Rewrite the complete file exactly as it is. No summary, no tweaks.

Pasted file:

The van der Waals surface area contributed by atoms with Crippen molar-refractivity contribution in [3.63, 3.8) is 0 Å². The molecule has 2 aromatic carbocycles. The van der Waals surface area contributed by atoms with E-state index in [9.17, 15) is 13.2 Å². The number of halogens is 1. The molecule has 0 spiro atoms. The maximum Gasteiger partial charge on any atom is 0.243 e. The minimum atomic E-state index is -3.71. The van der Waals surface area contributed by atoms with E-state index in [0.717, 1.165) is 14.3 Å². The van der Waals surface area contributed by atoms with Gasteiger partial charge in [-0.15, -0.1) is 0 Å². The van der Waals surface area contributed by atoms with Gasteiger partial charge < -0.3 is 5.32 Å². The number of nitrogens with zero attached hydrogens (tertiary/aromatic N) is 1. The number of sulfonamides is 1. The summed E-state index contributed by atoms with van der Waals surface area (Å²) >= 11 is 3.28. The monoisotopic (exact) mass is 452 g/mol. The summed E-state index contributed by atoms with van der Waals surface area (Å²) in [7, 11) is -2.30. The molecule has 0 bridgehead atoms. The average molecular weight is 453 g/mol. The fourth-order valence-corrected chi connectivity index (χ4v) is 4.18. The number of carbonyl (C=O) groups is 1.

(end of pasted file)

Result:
The van der Waals surface area contributed by atoms with Crippen molar-refractivity contribution in [3.63, 3.8) is 0 Å². The molecule has 2 aromatic carbocycles. The van der Waals surface area contributed by atoms with E-state index in [9.17, 15) is 13.2 Å². The number of halogens is 1. The molecule has 0 spiro atoms. The maximum Gasteiger partial charge on any atom is 0.243 e. The minimum atomic E-state index is -3.71. The van der Waals surface area contributed by atoms with E-state index in [0.717, 1.165) is 14.3 Å². The van der Waals surface area contributed by atoms with Gasteiger partial charge in [-0.15, -0.1) is 0 Å². The van der Waals surface area contributed by atoms with Gasteiger partial charge < -0.3 is 5.32 Å². The number of nitrogens with zero attached hydrogens (tertiary/aromatic N) is 1. The number of sulfonamides is 1. The summed E-state index contributed by atoms with van der Waals surface area (Å²) >= 11 is 3.28. The monoisotopic (exact) mass is 452 g/mol. The summed E-state index contributed by atoms with van der Waals surface area (Å²) in [7, 11) is -2.30. The molecule has 0 bridgehead atoms. The average molecular weight is 453 g/mol. The fourth-order valence-corrected chi connectivity index (χ4v) is 4.18. The number of carbonyl (C=O) groups is 1.